Adam And Eve: Misogyny in Paradise Lost
The story of Adam and Eve is one of the most well-known stories from the Bible. Despite being a popular story, the bible doesn’t give readers deeper insights about how the characters felt before and after the fall. Paradise Lost fills in the details missing from the biblical story, and helps readers understand the consequences of Adam and Eves actions. Adam and Eve share an interesting dynamic in their relationship that forms a major part of Milton’s Paradise Lost. Although Milton’s Paradise Lost is a beautiful story about the fall of Adam and Eve, it has many misogyny elements surrounding the treatment of Eve compared to Adam.
Beautiful and Submissive
The introduction of Adam and Eve mark the first signs of misogyny in Paradise Lost. Adam is introduced as being an intelligent, strong, and faith driven individual. He is the example of a perfect man that was created in gods image. Adam will serve as the basis for every son, father, uncle, etc. Milton does not give Adam any negative attributes when it comes to his appearance and character, but instead uses Adam’s deep love for Eve as his weakness.
Milton’s portrayal of Eve suggests that he believes that woman are to be submissive to men. Eve is introduced as being beautiful beyond comparison and is created as a mate for Adam. She is created from a rib from Adam and is seen as inferior to him. She doesn’t possess the knowledge and reasoning skills that Adam has. Eve is unable to possess the same knowledge because she is not given the opportunity to talk to the angel Raphael or see the visions of Michael. Despite not having access to information, Eve appears un-phased by the inequality she is exposed to and is content with being led by Adam. Milton’s views women as pleasing to the eyes with little knowledge which makes them dependent on the men and follow their every order.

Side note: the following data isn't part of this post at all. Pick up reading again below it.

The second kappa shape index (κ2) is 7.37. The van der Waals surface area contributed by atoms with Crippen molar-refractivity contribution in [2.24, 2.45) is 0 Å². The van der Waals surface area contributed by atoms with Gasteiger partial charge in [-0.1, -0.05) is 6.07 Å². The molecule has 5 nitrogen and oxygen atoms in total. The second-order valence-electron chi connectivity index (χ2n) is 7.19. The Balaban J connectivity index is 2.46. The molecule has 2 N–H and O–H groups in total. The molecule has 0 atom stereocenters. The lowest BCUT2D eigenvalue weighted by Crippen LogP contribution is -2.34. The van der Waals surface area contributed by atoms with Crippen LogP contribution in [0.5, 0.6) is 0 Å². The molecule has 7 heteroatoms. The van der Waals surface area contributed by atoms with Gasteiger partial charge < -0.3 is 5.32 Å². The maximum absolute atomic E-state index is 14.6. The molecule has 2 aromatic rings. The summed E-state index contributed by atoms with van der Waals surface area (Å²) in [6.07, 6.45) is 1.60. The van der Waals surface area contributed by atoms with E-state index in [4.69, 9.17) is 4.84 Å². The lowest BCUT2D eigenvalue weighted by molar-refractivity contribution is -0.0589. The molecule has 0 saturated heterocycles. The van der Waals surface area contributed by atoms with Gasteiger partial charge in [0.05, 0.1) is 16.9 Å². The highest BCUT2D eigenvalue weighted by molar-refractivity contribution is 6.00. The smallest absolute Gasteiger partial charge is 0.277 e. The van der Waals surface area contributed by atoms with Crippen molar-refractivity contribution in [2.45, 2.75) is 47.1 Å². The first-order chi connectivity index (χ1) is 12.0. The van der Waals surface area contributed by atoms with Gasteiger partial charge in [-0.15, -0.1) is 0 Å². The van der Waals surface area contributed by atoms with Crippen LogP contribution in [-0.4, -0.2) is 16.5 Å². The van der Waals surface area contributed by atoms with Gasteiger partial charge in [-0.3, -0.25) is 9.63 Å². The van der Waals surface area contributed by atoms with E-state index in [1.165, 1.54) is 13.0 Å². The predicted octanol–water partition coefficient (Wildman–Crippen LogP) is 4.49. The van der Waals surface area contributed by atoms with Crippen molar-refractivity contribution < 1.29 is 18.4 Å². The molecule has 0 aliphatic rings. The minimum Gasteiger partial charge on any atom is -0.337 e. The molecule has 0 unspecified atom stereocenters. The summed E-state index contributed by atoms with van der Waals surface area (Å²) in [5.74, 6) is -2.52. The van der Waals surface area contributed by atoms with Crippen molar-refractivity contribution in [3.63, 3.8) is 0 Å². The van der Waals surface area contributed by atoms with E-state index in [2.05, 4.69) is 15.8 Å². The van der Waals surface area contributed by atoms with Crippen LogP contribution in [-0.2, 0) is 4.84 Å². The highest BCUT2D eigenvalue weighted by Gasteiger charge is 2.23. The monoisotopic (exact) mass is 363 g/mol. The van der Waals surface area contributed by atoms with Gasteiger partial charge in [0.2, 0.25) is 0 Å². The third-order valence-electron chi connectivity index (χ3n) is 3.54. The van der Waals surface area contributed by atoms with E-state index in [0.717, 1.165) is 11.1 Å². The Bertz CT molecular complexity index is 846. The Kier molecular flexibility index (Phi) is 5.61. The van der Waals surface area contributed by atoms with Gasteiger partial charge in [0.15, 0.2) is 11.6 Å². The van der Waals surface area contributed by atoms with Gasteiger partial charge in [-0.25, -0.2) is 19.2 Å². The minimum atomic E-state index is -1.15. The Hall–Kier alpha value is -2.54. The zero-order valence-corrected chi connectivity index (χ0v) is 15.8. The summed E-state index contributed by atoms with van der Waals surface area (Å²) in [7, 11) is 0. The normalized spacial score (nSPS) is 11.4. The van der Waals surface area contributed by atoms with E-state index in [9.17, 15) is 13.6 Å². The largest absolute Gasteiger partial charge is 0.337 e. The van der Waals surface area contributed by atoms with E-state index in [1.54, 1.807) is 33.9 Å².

Easy To Be Deceived
In book four and nine of Paradise Lost, Milton repeats his believe that women are inferior to men through the dialogue of Satan, Raphael, and Eve. Satan states that Adam and Eves relationship is comparable to the relationship between a king and his servants. Satan views Eve as a servant of Adam instead of as his equal. In book four, Eve describes her first meeting with Adam, and how she submitted to him without hesitation. Eve is seen as the weaker sex in this encounter and is described as helpless compared to the masculine Adam. In book six of Paradise Lost, the angel Raphael tells Adam “warn the weaker” and “let it profit thee to have heard by terrible example of disobedience” (book 6, lines 909-911). Raphael agrees with Satan’s view of how Eve is more susceptible to being deceived and is seen as inferior to Adam.